A woman who waited for a new lease on life after receiving a double lung transplant never made it out of the hospital thanks to COVID-19, a virus that many believe was created in a lab. One of the major concerns about COVID-19 is that people can spread the disease without ever exhibiting a single symptom. Unfortunately, false-negative tests for COVID-19 are also not uncommon.
Oregon Live reports – Doctors say a woman in Michigan contracted COVID-19 and died last fall two months after receiving a tainted double-lung transplant from a donor who turned out to harbor the virus that causes the disease — despite showing no signs of illness and initially testing negative.
Officials at the University of Michigan Medical School suggested it may be the first proven case of COVID-19 in the U.S. in which the virus was transmitted via an organ transplant. A surgeon who handled the donor lungs was also infected with the virus and fell ill but later recovered.
The incident appears to be isolated — the only confirmed case among nearly 40,000 transplants in 2020. But it has led to calls for more thorough testing of lung transplant donors, with samples taken from deep within the donor lungs as well as the nose and throat, said Dr. Daniel Kaul, director of Michigan Medicine’s transplant infectious disease service.
Three days after the operation, however, the recipient spiked a fever; her blood pressure fell and her breathing became labored. Imaging showed signs of lung infection.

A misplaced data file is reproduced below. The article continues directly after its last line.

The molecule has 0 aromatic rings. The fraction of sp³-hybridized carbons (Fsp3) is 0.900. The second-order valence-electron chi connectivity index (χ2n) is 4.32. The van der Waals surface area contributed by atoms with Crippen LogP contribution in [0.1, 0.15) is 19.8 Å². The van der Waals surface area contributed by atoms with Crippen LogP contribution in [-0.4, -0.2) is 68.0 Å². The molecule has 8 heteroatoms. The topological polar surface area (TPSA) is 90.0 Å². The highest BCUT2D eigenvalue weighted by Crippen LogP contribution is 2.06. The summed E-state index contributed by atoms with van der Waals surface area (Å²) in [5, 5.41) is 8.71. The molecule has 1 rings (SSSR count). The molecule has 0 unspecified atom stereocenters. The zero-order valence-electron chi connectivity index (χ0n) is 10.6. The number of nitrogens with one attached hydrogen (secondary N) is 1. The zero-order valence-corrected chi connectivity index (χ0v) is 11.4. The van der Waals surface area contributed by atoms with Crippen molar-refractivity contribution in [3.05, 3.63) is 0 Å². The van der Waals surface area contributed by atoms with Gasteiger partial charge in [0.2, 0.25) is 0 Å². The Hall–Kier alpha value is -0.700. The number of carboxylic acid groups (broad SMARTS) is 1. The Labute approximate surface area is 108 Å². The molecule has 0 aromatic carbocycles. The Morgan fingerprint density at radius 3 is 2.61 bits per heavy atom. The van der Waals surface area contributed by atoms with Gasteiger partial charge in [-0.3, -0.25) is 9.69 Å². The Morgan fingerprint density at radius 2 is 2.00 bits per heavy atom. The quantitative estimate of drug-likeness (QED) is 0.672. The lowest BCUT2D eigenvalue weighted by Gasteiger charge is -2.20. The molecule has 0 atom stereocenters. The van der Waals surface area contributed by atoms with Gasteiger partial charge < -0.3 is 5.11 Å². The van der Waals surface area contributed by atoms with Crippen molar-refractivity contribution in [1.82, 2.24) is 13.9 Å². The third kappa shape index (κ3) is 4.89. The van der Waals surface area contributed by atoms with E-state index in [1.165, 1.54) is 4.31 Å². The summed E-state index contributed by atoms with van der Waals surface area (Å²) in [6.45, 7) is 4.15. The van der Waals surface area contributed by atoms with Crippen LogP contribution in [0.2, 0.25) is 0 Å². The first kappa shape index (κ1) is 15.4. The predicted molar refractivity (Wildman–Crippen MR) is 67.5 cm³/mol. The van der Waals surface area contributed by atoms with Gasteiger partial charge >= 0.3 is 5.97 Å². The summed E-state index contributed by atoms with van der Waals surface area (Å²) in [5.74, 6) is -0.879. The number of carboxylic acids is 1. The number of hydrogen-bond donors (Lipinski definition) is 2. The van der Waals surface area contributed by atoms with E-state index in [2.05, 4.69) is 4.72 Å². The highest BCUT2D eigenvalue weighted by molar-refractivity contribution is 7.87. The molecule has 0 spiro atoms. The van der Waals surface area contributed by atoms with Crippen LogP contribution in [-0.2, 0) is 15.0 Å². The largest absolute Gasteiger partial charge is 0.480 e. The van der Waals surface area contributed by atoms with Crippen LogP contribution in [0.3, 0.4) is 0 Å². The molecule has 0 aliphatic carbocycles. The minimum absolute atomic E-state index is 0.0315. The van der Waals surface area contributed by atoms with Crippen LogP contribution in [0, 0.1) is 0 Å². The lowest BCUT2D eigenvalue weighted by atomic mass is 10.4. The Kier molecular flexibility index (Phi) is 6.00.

The Daily Mail reports – The donated lungs came from a woman from the Upper Midwest who died after suffering a severe brain injury in a car accident.
The donor’s lungs were then transplanted into a woman with chronic obstructive lung disease, known as COPD, at University Hospital in Ann Arbor.
Dr. Daniel Richard Kaul, director of the Transplant Infectious Disease Service at the University of Michigan Medical School, said nose and throat samples routinely collected from organ donors and recipients tested negative for COVID-19.
Doctors returned to samples from the transplant donor’s nose and throat, which had tested negative for COVID-19.
‘History obtained from family revealed no history of travel or any recent fever, cough, headache, or diarrhea,’ the study reads.
‘It is unknown if the donor had any recent exposures to persons known or suspected to be infected with SARS-CoV-2.’
Doctors then tested a sample of fluid taken from deep within the donated lungs before they were implanted, which later came back positive for the virus.
Researchers said that genetic screening revealed that ‘both the transplant recipient and the surgeon acquired SARS-CoV-2 from the donor lungs.’
The woman’s health quickly deteriorated and she was not considered a candidate for re-transplantation. Doctors said support was withdrawn and she died 61 days after the transplant.
Have you ever watched someone administer their own COVID-19 rapid test from inside their vehicle at a local pharmacy’s drive-thru window? The pharmacist sends the COVID testing kit out to the recipient, gives a quick tutorial on how to perform the test, and then waits for the patient to [hopefully] shove the swab far enough up their nasal passage (almost touching their brain) before inserting the swab (hopefully with clean hands) back into the test tube, where it’s sent back to the pharmacist who sends the swab out to a lab. These tests are hardly reliable, yet many Americans rely on them to return to work or to remain on the job. If hospitals are going to be transplanting organs, shouldn’t they have a foolproof way to test them before placing infected organs into vulnerable humans?